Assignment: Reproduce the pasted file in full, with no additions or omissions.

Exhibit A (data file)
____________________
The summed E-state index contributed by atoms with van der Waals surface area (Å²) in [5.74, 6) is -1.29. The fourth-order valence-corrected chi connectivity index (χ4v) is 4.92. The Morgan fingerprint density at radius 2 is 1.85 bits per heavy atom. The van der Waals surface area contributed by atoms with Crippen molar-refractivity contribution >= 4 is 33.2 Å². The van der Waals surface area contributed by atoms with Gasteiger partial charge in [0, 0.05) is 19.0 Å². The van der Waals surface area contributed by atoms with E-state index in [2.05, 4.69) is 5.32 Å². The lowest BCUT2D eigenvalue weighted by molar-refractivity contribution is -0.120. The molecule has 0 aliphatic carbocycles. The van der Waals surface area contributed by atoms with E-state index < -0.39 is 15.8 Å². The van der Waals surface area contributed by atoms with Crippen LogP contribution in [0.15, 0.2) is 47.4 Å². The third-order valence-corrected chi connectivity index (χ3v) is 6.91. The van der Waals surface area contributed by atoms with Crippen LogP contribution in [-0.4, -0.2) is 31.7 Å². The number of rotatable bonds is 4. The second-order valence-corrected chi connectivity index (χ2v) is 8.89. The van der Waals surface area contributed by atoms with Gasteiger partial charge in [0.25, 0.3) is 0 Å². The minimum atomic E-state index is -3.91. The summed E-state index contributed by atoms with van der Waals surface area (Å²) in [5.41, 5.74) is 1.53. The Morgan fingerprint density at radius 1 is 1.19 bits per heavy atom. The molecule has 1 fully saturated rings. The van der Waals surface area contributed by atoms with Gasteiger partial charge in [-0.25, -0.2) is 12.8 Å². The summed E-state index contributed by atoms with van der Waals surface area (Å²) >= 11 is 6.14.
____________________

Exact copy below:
The summed E-state index contributed by atoms with van der Waals surface area (Å²) in [5.74, 6) is -1.29. The fourth-order valence-corrected chi connectivity index (χ4v) is 4.92. The Morgan fingerprint density at radius 2 is 1.85 bits per heavy atom. The van der Waals surface area contributed by atoms with Crippen molar-refractivity contribution >= 4 is 33.2 Å². The van der Waals surface area contributed by atoms with Gasteiger partial charge in [0, 0.05) is 19.0 Å². The van der Waals surface area contributed by atoms with E-state index in [2.05, 4.69) is 5.32 Å². The lowest BCUT2D eigenvalue weighted by molar-refractivity contribution is -0.120. The molecule has 0 aliphatic carbocycles. The van der Waals surface area contributed by atoms with E-state index < -0.39 is 15.8 Å². The van der Waals surface area contributed by atoms with Crippen LogP contribution in [0.15, 0.2) is 47.4 Å². The third-order valence-corrected chi connectivity index (χ3v) is 6.91. The van der Waals surface area contributed by atoms with Crippen LogP contribution in [-0.4, -0.2) is 31.7 Å². The number of rotatable bonds is 4. The second-order valence-corrected chi connectivity index (χ2v) is 8.89. The van der Waals surface area contributed by atoms with Gasteiger partial charge in [0.25, 0.3) is 0 Å². The minimum atomic E-state index is -3.91. The summed E-state index contributed by atoms with van der Waals surface area (Å²) in [5.41, 5.74) is 1.53. The Morgan fingerprint density at radius 1 is 1.19 bits per heavy atom. The molecule has 1 fully saturated rings. The van der Waals surface area contributed by atoms with Gasteiger partial charge in [-0.25, -0.2) is 12.8 Å². The summed E-state index contributed by atoms with van der Waals surface area (Å²) >= 11 is 6.14.